Hundreds of nursing mothers, their children, and their spouses gathered, Saturday, on the west lawn of the U.S. Capitol. Organizers called it the Great Nurse-In of 2012.
Anna White, of Silver Spring, Md., brought her one-year old child, River, to be nursed in public. "I totally support breast feeding," explained White. "And I think it's really important that women feel comfortable breast feeding in public. It's nature's way of feeding your baby, if you can."
Organizers and participants agree with the U.S. Surgeon General that breast feeding is generally healthier than formula feeding.
In 2012, most women who breasts feed their infants in public places do not expect to be harassed. And, frankly, we talked to more than 20 women in this crowd, and the majority said they never have been bothered by bystanders. But it does happen sometimes.
Jamie Smedstad moved to Virginia Beach from Hawaii only a few days ago, and says, this week, she was discreetly nursing on a bench in a Virginia Wal Mart: "And a few people just walked by, and [you could tell] they wanted to say something, and they just shook their heads. And they were just disgusted. And [they] turned their kids away, and walked past. And I never felt so uncomfortable."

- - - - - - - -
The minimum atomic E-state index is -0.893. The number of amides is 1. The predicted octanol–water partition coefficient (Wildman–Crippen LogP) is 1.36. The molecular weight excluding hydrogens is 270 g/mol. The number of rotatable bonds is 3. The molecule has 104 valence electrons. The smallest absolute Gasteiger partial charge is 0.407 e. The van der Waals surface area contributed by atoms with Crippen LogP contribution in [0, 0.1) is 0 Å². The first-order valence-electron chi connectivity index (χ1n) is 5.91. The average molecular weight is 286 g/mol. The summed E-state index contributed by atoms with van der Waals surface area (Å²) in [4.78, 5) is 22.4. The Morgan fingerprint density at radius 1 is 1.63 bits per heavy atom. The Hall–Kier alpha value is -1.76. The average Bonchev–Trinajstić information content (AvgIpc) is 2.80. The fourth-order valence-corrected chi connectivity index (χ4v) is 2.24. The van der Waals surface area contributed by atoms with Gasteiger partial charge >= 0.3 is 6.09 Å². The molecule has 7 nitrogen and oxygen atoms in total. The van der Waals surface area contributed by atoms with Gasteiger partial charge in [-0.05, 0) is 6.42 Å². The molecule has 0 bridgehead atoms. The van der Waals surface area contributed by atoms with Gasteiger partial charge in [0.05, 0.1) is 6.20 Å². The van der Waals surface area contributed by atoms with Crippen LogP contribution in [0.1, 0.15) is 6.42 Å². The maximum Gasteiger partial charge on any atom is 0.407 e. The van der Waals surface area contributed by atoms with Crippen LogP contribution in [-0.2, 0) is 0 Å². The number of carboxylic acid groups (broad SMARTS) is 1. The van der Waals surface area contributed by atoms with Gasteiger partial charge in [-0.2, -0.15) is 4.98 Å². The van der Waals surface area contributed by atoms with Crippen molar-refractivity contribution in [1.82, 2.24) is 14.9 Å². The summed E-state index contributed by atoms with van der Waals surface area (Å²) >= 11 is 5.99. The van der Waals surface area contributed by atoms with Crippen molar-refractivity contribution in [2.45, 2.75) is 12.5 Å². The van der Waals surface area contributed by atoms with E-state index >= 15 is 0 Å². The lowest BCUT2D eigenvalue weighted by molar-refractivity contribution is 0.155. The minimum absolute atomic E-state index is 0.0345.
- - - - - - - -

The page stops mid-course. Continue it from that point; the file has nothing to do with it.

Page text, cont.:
It happened to Linsey Silver in a hospital waiting room in Baltimore. "A nun actually came up to me and told me I was being completely disrespectful, and that I should cover up or leave," recalled Silver, a resident of Capitol Hill. "A security guard came over -- to my defense -- and said, 'You cannot tell her to do that.' Which was good. But the nun stood there for another few minutes watching me to make sure that I wasn't doing anything 'wrong'."
Some among the demonstrators want legislation making it a crime to harass a nursing mother.
"I think they're over reacting," snorted Houston tourist Debra Schmidt, who encountered the demonstration while walking around the grounds of the Capitol. "I was a mother who breast fed," continued Schmidt, "and [I] didn't have any issue... Nobody bugged me [and] nobody gave me any aggravation, none."
So it goes in Washington, where it's hard to find unanimity on any issue.